That is good news: You must not murder, the commandment says
“You must not murder.” Exodus 20:13 NLT
The commandment we are looking at this week seems in the reading to be a cut and dry directive.
It is necessary to note that the Authorized Version, KJV, translates the word murder as “kill.” This translation, however, is not the modern accepted view of the original Hebrew word as most scholars agree on the word and concept of “murder.”
We find affirmation of this translation and command in the New Testament as well.
Jesus has a conversation with a man referred to as a rich young ruler and mentions specifically in Matthew 19:18, Mark 10:19 and Luke 18:20 the command to not murder.
Paul also teaches this command in his words in Romans 1:29 and in 1 Timothy 1:9. Numerous other NT writers mention the commandment to not murder as well.
The Lord does not want us murdering each other.
Even our modern system of law recognizes the illegal, immoral and criminal act of murder.
Murder is the antithesis of the summation of all the commandments to Love God with our whole selves and love our neighbor as well as yourself. To murder is to purposefully and intentionally desire to enact violence upon another person so as to end their life.
There is no love in murder.
This command speaks even deeper into our human relationships and calls us to value human life. Human history is plagued with the atrocities of kingdoms, governments, and murderers who show a complete lack for the value of human life.
What concerns me today, is that although most people are against the actual act of murder, we have become very comfortable with picking and choosing how life is valued in many of our practices.
There are people who will stand up for immigrants on the border, human and sex trafficked victims and particular rights for certain folks, but do not see the issue with intentionally taking the life of a baby in a mother’s womb.
On the other hand, there are those who protest the killing of unborn babies but fail to value and stand up for the marginalized, poor and forgotten of our world.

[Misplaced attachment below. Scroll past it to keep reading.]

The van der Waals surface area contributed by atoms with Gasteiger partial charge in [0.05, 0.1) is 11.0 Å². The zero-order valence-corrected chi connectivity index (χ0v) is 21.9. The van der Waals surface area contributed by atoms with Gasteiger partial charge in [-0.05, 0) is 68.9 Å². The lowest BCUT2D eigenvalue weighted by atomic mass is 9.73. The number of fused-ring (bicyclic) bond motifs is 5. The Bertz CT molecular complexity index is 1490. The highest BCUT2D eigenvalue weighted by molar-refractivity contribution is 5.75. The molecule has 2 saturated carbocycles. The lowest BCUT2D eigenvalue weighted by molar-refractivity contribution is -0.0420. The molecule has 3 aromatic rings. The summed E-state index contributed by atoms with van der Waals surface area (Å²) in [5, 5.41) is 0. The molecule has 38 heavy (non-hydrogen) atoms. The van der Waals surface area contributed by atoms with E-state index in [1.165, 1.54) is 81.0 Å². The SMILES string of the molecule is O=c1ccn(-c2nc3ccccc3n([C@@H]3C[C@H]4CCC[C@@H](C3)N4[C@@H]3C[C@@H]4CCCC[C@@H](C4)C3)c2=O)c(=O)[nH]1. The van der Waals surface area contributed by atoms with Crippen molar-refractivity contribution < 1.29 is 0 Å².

If the underlying idea of not committing murder is valuing human life, we still have a long way to go in this nation to show the heart of this commandment.
I challenge each one reading this to consider your attitudes and positions on the value of human life. God values life, He sent His Son to redeem it.
One of the major and ongoing transformations that must take place in the life of a Christian is moving from hostility to hospitality. It is living in hospitality that we learn to sow the Holy love of God in the world around us and move away from the hostility that leads to the devaluation of human life, even to the point of murder.
Speaking of hospitality, I just want to show my gratitude to two restaurants here in Orange for their amazing hospitality (and obviously great food) in the way they help me meet with folks for both breakfast and lunch.
Ten West Diner and Lucy’s Café are my favorite “go-to” places and the owners and staff are always kind, considerate and of course, hospitable. Their restaurants are great examples of how to value and treat people. Thank you to both places.
Friends, all lives matter to God and all lives should matter to the Christian.
The value of life can be seen by the price Christ was willing to pay to redeem our lives from sin, hell, and death. That Is Good News!
Rev. Brad McKenzie is Lead Pastor at First Church of the Nazarene, 3810 Martin Luther King Jr. Drive, in Orange.